AAV-mediated human PEDF inhibits tumor growth and metastasis in murine colorectal peritoneal carcinomatosis model
- Equal contributors
1 State Key Laboratory of Biotherapy, West China Hospital, West China Medical School, and School of Life Sciences, Sichuan University, Chengdu 610041, P.R. China
2 Department of Gynecology and Obstetrics, Second West China Hospital, Sichuan University, Chengdu 610041, P.R. China
Citation and License
BMC Cancer 2012, 12:129 doi:10.1186/1471-2407-12-129Published: 30 March 2012
Angiogenesis plays an important role in tumor growth and metastasis, therefore antiangiogenic therapy was widely investigated as a promising approach for cancer therapy. Recently, pigment epithelium-derived factor (PEDF) has been shown to be the most potent inhibitor of angiogenesis. Adeno-associated virus (AAV) vectors have been intensively studied due to their wide tropisms, nonpathogenicity, and long-term transgene expression in vivo. The objective of this work was to evaluate the ability of AAV-mediated human PEDF (hPEDF) as a potent tumor suppressor and a potential candidate for cancer gene therapy.
Recombinant AAV2 encoding hPEDF (rAAV2-hPEDF) was constructed and produced, and then was assigned for in vitro and in vivo experiments. Conditioned medium from cells infected with rAAV2-hPEDF was used for cell proliferation and tube formation tests of human umbilical vein endothelial cells (HUVECs). Subsequently, colorectal peritoneal carcinomatosis (CRPC) mouse model was established and treated with rAAV2-hPEDF. Therapeutic efficacy of rAAV2-hPEDF were investigated, including tumor growth and metastasis, survival time, microvessel density (MVD) and apoptosis index of tumor tissues, and hPEDF levels in serum and ascites.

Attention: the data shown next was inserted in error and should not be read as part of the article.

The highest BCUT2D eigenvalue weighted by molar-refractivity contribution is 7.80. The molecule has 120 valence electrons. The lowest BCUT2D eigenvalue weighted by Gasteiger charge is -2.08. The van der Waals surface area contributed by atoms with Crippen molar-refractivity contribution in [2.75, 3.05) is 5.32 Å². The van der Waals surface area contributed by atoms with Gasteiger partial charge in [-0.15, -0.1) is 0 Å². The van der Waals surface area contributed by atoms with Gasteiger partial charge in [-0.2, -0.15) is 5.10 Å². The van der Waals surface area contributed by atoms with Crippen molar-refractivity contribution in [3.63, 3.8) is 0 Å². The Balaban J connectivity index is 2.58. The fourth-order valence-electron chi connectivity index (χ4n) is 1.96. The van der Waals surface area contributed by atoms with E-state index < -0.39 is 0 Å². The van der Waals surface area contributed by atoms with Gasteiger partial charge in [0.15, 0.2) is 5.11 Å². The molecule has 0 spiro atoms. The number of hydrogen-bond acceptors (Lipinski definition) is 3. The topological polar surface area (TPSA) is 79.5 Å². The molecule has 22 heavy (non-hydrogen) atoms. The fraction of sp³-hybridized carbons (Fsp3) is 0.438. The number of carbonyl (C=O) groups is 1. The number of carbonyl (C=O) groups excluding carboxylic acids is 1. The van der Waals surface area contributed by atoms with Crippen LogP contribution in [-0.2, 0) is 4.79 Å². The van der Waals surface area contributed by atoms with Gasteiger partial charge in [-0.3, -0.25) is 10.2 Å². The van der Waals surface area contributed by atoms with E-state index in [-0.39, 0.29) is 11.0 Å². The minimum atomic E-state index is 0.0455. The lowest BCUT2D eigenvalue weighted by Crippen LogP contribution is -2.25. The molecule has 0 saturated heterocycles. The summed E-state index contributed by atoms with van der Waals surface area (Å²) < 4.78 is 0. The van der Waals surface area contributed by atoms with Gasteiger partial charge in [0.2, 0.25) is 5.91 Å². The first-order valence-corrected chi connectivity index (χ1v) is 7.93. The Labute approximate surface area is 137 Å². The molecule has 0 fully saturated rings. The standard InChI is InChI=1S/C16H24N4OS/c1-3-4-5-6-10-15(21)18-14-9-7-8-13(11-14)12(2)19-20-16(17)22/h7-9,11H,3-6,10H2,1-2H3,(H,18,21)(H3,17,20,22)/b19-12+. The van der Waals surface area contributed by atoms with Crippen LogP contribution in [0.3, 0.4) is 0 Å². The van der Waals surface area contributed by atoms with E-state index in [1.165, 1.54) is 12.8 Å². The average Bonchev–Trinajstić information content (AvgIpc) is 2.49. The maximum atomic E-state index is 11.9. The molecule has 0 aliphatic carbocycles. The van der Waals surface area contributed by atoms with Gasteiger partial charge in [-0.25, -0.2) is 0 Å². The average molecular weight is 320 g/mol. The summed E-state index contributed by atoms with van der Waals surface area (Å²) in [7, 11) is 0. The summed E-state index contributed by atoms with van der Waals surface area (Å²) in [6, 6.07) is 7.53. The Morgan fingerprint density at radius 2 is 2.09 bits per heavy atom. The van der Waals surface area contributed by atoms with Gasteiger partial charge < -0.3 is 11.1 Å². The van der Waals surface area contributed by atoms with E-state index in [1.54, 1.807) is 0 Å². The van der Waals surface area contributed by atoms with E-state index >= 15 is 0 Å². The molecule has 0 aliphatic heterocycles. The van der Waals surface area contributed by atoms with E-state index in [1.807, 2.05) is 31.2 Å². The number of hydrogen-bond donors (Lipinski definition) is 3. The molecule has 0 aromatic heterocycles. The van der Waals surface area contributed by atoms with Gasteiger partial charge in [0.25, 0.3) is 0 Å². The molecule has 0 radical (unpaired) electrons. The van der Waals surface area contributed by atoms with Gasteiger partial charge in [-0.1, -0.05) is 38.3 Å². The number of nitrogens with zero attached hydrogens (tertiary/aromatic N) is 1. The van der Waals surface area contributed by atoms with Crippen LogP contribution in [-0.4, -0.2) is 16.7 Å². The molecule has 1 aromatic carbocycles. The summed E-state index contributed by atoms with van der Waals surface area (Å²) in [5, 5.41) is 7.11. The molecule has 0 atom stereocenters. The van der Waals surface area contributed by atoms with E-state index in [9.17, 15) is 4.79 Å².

rAAV2-hPEDF was successfully constructed, and transmission electron microscope (TEM) showed that rAAV2-hPEDF particles were non-enveloped icosahedral shape with a diameter of approximately 20 nm. rAAV2-hPEDF-infected cells expressed hPEDF protein, and the conditioned medium from infected cells inhibited proliferation and tube-formation of HUVECs in vitro. Furthermore, in CRPC mouse model, rAAV2-hPEDF significantly suppressed tumor growth and metastasis, and prolonged survival time of treated mice. Immunofluorescence studies indicated that rAAV2-hPEDF could inhibit angiogenesis and induce apoptosis in tumor tissues. Besides, hPEDF levels in serum and ascites of rAAV2-hPEDF-treated mice were significant higher than those in rAAV2-null or normal saline (NS) groups.
Thus, our results suggest that rAAV2-hPEDF may be a potential candidate as an antiangiogenic therapy agent.